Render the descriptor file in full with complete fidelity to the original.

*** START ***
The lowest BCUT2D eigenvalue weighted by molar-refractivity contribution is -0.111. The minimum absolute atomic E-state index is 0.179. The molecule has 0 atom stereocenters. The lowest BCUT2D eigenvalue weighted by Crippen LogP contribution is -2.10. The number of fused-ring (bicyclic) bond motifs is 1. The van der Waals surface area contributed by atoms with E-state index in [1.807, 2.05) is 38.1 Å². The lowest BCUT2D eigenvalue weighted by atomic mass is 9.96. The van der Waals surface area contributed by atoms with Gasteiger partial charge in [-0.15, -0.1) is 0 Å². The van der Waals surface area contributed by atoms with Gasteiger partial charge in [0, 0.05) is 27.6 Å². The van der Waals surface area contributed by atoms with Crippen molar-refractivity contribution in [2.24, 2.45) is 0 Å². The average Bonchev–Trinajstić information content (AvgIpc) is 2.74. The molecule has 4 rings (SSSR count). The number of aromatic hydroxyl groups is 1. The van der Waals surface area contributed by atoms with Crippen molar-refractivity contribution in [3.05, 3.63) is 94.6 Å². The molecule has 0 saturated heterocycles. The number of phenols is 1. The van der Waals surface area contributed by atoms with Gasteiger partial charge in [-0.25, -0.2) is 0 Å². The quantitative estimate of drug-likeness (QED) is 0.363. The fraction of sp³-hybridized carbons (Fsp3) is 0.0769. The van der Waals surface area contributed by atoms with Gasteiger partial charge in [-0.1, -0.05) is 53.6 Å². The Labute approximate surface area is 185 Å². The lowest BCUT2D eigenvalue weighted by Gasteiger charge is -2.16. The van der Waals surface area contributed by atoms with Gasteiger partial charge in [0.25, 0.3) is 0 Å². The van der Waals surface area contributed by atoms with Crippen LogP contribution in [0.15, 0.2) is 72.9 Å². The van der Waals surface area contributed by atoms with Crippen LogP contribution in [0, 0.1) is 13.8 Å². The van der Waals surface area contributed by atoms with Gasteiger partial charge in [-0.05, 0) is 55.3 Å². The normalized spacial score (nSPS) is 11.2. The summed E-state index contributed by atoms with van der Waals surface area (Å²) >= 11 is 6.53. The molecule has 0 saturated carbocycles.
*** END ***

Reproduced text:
The lowest BCUT2D eigenvalue weighted by molar-refractivity contribution is -0.111. The minimum absolute atomic E-state index is 0.179. The molecule has 0 atom stereocenters. The lowest BCUT2D eigenvalue weighted by Crippen LogP contribution is -2.10. The number of fused-ring (bicyclic) bond motifs is 1. The van der Waals surface area contributed by atoms with E-state index in [1.807, 2.05) is 38.1 Å². The lowest BCUT2D eigenvalue weighted by atomic mass is 9.96. The van der Waals surface area contributed by atoms with Gasteiger partial charge in [-0.15, -0.1) is 0 Å². The van der Waals surface area contributed by atoms with Gasteiger partial charge in [0, 0.05) is 27.6 Å². The van der Waals surface area contributed by atoms with Crippen molar-refractivity contribution in [2.24, 2.45) is 0 Å². The average Bonchev–Trinajstić information content (AvgIpc) is 2.74. The molecule has 4 rings (SSSR count). The number of aromatic hydroxyl groups is 1. The van der Waals surface area contributed by atoms with Crippen molar-refractivity contribution in [3.05, 3.63) is 94.6 Å². The molecule has 0 saturated heterocycles. The number of phenols is 1. The van der Waals surface area contributed by atoms with Gasteiger partial charge in [-0.25, -0.2) is 0 Å². The quantitative estimate of drug-likeness (QED) is 0.363. The fraction of sp³-hybridized carbons (Fsp3) is 0.0769. The van der Waals surface area contributed by atoms with Gasteiger partial charge in [-0.1, -0.05) is 53.6 Å². The Labute approximate surface area is 185 Å². The lowest BCUT2D eigenvalue weighted by Gasteiger charge is -2.16. The van der Waals surface area contributed by atoms with Gasteiger partial charge in [0.25, 0.3) is 0 Å². The van der Waals surface area contributed by atoms with Crippen LogP contribution in [0.15, 0.2) is 72.9 Å². The van der Waals surface area contributed by atoms with Crippen LogP contribution in [0, 0.1) is 13.8 Å². The van der Waals surface area contributed by atoms with Gasteiger partial charge in [-0.05, 0) is 55.3 Å². The normalized spacial score (nSPS) is 11.2. The summed E-state index contributed by atoms with van der Waals surface area (Å²) >= 11 is 6.53. The molecule has 0 saturated carbocycles.